The gas which discharges from the nozzles in the blades may be combustion products from a rocket combustion ICC chamber which, on discharge, mix with the air passing through the compressor. Preferably however the rocket gases discharged from the nozzles flow at first in a duct separated from the duct for the main air stream through the compressor so that the discharge gases may diffuse before dilution by mixing with the main air stream. The gas may however be vaporized fuel (in a flash jet) which is kept separate from the air stream or mixes with only part of the air stream. The hot gases from the rocket motor or a flash boiler enter the interior of the rotor and thence pass through radial passages in the rotor body and blading to the discharge nozzles; these passages are preferably well heat insulated from the walls of the rotor body and blading by stagnant air spaces or spaces through which coolant fluid may pass.

To keep the discharged gas or fuel vapor separate from the main air stream through the compressor the reaction nozzles discharge from outside the enveloping shroud, which serves to segregate gas from air.

According to another feature of the invention, nozzles admit jets of rocket gas or vaporized fuel tangentially into a helical vortex chamber from which they pass to a turbine in a stream having a rotary component of motion, the turbine being driven by the angular momentum of the stream. The turbine is connected to drive a compressor or fan which discharges a compressed air stream to mix with the stream of rocket gas or vaporized fuel, the mixture burning and discharging through a nozzle as a propulsive jet. The compressed air stream and the stream of rocket gas or vaporized fuel may flow together either upstream or downstream of the turbine; in the latter case the plant may resemble a conventional gas turbine plant but having a main combustion chamber into which rocket gas or vaporized fuel is discharged tangentially or circumferentially. In addition, nozzles arranged to discharge rocket gas or vaporized fuel may be located at the tips of the compressor rotor blades as previously set forth.

In the turbo-rocket the only gas turbine is that driven by the rocket products, the compressor serving only to provide air for mixing with the rocket products to form a propulsive jet which may be augmented by burning in the air unburnt rocket fuel or additional fuel; the device is in effect a boosted rocket. A high velocity stream of gas comprising combustion products from a rocket combustion chamber or vaporized fuel may however be discharged, occasionally, from reaction nozzles in the compressor rotor blading or blade shroud of the compressor of an orthodox gas turbine, to augment the power output of the turbine when desired. The gas may additionally or alternatively be discharged from nozzles in the rotor blading or blade shroud of the turbine itself. or either directly or through a helical vortex chamber (as previously set forth) into an auxiliary turbine coupled to the main turbine or through auxiliary blading around the compressor as set forth in the said copending patent applications or through auxiliary blading around the main turbine blades. Thus a further feature of the inention consists in a rocket-boosted gas-turbine. This may for example provide a small unit suitable as a supplementary power unit for a ram-jet powered aircraft or missile.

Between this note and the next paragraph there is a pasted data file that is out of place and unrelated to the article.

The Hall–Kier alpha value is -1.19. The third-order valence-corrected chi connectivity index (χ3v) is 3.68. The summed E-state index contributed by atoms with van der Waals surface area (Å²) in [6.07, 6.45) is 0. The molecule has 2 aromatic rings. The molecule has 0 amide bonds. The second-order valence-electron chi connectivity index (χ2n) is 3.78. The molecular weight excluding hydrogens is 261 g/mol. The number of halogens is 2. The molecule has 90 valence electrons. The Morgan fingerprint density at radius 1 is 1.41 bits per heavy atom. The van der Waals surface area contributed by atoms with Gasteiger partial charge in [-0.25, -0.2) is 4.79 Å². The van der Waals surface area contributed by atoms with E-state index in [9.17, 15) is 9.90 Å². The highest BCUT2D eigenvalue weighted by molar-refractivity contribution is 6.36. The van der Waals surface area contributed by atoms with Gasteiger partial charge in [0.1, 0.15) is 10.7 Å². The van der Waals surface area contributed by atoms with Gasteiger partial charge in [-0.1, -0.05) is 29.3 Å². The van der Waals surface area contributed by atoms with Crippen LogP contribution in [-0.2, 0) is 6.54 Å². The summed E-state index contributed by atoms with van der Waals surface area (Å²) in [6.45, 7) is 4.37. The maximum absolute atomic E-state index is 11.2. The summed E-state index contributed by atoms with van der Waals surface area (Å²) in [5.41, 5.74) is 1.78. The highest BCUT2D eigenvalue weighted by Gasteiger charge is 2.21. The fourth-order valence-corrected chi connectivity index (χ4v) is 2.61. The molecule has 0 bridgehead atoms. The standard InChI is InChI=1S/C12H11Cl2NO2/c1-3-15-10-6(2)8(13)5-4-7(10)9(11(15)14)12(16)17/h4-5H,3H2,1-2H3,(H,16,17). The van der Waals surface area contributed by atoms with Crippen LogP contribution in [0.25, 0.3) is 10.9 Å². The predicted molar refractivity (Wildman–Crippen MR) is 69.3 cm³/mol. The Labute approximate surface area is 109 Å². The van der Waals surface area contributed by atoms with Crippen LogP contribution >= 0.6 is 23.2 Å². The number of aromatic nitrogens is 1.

In aircraft flying at supersonic speeds the heating of exposed surfaces of the aircraft may be very considerable, necessitating the cooling of much of the aircraft structure, and sufficient heat may be available for vaporizing much or all of the fuel. Thus in a modification of the flash-jet, according to another feature of the present invention, heat Lfrom the cooling system for the structure is used, to vaporize fuel and provide a high velocity stream of fuel vapor. There may in addition be a small flash boiler or other means for vaporizing some of the fuel by heat from the combustion chamber and this can be used for starting; if these means be omitted, there may be some form of pilot burner for vaporizing some fuel for starting.

The pressure in the cooling ducts of the aforesaid or any other cooling system must be low in comparison with the high delivery pressure of the fuel. Hence a further feature of the invention consists broadly in the use of a heat exchanger serving to transfer heat from some fluid circulating around a low pressure cooling duct system, such as for example that of the preceding paragraph, to high pressure fuel gas, vapor or liquid. Preferably the heat is transferred to fuel in the liquid state to vaporize it, the latent heat of the fuel then being available for cooling the fluid in the cooling system, and the fuel can finally leave the heat exchanger as a gas or vapor at high pressure.